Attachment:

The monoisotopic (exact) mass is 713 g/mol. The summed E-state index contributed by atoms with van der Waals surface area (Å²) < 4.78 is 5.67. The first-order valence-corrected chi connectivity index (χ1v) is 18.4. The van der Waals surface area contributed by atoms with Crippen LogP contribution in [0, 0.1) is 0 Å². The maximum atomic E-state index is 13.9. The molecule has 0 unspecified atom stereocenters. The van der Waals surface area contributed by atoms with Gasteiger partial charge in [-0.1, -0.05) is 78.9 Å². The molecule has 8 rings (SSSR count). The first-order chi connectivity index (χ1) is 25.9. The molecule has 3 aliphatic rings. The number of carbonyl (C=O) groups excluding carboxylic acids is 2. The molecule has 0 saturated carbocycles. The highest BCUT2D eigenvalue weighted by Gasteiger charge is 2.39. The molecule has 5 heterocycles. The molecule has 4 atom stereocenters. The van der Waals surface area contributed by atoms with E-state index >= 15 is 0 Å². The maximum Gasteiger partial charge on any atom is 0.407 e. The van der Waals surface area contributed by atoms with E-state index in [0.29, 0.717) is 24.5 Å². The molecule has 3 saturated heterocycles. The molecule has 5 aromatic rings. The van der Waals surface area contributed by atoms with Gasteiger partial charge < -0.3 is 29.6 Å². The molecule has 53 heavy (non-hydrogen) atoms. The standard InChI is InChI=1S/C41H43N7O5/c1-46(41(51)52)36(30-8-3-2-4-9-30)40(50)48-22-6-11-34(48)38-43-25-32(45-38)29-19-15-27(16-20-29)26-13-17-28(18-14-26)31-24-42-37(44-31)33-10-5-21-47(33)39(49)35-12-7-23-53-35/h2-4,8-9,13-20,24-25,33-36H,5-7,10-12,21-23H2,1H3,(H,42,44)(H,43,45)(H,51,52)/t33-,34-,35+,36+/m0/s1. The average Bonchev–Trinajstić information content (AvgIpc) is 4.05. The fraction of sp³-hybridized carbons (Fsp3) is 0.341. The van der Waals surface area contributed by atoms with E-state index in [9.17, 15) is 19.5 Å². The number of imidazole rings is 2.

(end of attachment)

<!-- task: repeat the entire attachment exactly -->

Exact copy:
The monoisotopic (exact) mass is 713 g/mol. The summed E-state index contributed by atoms with van der Waals surface area (Å²) < 4.78 is 5.67. The first-order valence-corrected chi connectivity index (χ1v) is 18.4. The van der Waals surface area contributed by atoms with Crippen LogP contribution in [0, 0.1) is 0 Å². The maximum atomic E-state index is 13.9. The molecule has 0 unspecified atom stereocenters. The van der Waals surface area contributed by atoms with Gasteiger partial charge in [-0.1, -0.05) is 78.9 Å². The molecule has 8 rings (SSSR count). The first-order chi connectivity index (χ1) is 25.9. The molecule has 3 aliphatic rings. The number of carbonyl (C=O) groups excluding carboxylic acids is 2. The molecule has 0 saturated carbocycles. The highest BCUT2D eigenvalue weighted by Gasteiger charge is 2.39. The molecule has 5 heterocycles. The molecule has 4 atom stereocenters. The van der Waals surface area contributed by atoms with E-state index >= 15 is 0 Å². The maximum Gasteiger partial charge on any atom is 0.407 e. The van der Waals surface area contributed by atoms with E-state index in [0.29, 0.717) is 24.5 Å². The molecule has 3 saturated heterocycles. The molecule has 5 aromatic rings. The van der Waals surface area contributed by atoms with Gasteiger partial charge < -0.3 is 29.6 Å². The molecule has 53 heavy (non-hydrogen) atoms. The standard InChI is InChI=1S/C41H43N7O5/c1-46(41(51)52)36(30-8-3-2-4-9-30)40(50)48-22-6-11-34(48)38-43-25-32(45-38)29-19-15-27(16-20-29)26-13-17-28(18-14-26)31-24-42-37(44-31)33-10-5-21-47(33)39(49)35-12-7-23-53-35/h2-4,8-9,13-20,24-25,33-36H,5-7,10-12,21-23H2,1H3,(H,42,44)(H,43,45)(H,51,52)/t33-,34-,35+,36+/m0/s1. The average Bonchev–Trinajstić information content (AvgIpc) is 4.05. The fraction of sp³-hybridized carbons (Fsp3) is 0.341. The van der Waals surface area contributed by atoms with E-state index in [9.17, 15) is 19.5 Å². The number of imidazole rings is 2.